By Natalie Leibowitz, Social Work Summer Student
Health at Every Size (or HAES) is a movement that has been growing among health-care professionals and the general community. It is an approach to health-promotion that encourages size-acceptance as an alternative to the use of the traditional weight-centered approach. HAES was born out of research suggesting that measures of body weight do not accurately reflect a person’s health status, and that our cultural obsession with thinness and weight loss is actually doing more harm than good.
The HAES approach aims to shift the focus away from weight and onto health. It encourages nourishing lifestyle habits, including intuitive eating, joyful movement (as opposed to strict exercise), stress management, and building supportive communities. It looks at poor health as a wider social and cultural issue, rather than an individual issue. Thus, it takes away from the blame and shame that often comes with the typical weight-focused approach.
The ideal of thinness leads individuals to believe that being thin will grant them with health, happiness, and acceptance. Likewise, health professionals have been trained to believe that weight loss is the key to prevention and treatment of illness. In reality, there are a variety of factors that play a larger role in the development of chronic illness than weight. Yes, people who are classified as “overweight” are more likely for example to develop diabetes. However, this has very little to do with weight and much more to do with social factors such as poverty and weight-based discrimination.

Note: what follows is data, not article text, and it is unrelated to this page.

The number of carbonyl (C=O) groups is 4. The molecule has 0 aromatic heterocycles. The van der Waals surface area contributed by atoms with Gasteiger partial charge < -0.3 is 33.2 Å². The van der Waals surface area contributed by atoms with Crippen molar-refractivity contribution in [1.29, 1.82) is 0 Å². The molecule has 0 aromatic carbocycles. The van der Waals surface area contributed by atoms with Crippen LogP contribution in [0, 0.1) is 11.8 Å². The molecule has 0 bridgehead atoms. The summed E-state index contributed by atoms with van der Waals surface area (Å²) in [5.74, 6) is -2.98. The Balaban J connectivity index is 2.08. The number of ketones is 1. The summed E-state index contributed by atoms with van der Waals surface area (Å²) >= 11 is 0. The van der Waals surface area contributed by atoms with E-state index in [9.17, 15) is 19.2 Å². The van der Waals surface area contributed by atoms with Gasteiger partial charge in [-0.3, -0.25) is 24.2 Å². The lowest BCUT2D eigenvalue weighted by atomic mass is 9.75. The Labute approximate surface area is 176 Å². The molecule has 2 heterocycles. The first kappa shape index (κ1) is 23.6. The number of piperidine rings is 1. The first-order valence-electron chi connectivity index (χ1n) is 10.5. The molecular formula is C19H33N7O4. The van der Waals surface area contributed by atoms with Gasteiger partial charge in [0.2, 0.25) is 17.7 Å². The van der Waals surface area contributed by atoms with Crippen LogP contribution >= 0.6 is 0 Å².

Making behaviour change has been found to be much more helpful in improving health than weight loss alone. This has been backed by several studies that have found that health markers such as blood pressure are strongly related to lifestyle behaviours (balanced eating, moderate physical activity), regardless of a person’s weight. The weight loss itself only plays a very small role. By focusing attention on behaviour change, the HAES approach eliminates measurements and numbers from the definition of what it means to be healthy. The lesson for family, friends, and health professionals who are supporting an individual’s journey to health, is to focus on the person’s behaviour rather than on their body size.
People who follow the HAES approach find that they have reclaimed the ability to enjoy food again. They are also more accepting of their own and others’ body size, as they understand that health comes in every size.
For more information on HAES, including finding HAES-friendly healthcare professionals in your area, you can visit haescommunity.org or sizediversityandhealth.org.
- The Association for Size Diversity and Health. Sizediversityandhealth.org
- Linda Bacon. Presentation at NEDIC’s 2015 Body Image and Self-Esteem Conference